Figure 5: Tactile path (Photo Museum MBAC)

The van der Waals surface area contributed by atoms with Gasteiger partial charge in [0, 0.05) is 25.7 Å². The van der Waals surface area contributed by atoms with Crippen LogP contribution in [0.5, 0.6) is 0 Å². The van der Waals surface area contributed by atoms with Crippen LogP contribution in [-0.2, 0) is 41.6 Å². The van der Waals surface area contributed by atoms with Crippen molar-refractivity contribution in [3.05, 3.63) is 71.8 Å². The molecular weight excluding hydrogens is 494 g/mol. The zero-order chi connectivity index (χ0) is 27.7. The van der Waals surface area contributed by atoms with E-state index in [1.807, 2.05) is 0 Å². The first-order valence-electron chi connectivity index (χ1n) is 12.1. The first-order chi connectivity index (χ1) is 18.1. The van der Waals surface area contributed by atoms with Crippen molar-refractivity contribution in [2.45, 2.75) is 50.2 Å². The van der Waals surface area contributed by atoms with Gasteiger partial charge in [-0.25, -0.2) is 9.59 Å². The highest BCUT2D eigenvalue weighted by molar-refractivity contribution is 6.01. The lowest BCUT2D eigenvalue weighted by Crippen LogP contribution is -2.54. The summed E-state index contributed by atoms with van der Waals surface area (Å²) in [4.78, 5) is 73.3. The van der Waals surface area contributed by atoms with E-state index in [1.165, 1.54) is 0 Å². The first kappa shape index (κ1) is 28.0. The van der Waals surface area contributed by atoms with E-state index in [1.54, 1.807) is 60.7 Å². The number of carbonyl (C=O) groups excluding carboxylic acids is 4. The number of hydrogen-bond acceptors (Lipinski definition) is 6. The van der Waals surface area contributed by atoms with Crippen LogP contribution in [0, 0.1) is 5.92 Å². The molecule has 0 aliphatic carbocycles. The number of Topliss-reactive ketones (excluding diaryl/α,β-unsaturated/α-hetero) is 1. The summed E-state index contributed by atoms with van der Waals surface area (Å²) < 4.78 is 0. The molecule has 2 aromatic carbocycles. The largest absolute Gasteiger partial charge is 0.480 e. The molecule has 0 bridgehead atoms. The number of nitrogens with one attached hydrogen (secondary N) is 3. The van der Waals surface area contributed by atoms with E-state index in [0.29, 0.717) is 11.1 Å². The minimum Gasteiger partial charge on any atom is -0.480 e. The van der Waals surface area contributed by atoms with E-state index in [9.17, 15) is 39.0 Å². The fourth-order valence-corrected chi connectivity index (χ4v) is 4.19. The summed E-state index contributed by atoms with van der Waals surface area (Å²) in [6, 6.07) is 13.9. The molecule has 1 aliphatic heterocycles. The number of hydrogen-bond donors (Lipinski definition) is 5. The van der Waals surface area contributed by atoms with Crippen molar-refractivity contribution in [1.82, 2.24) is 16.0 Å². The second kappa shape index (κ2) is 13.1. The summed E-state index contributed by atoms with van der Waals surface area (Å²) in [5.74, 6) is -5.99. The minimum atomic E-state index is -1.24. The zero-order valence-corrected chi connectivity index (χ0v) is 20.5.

In the production and use of knives, understanding materials and ergonomics of the handle and the blade through touching helps to interpret the "embodiment" of this technology which represents the first historical extension of the human body when hunter-gatherers built flint and obsidian blades (Warnier 2005). This new approach to the museum objects has generated a new way of thinking about knives and human motricity, causing reflections on the sense of the body in relation with tools and self-perception, not only among visually impaired users, but also in young people from visiting school groups (Ingold 2013).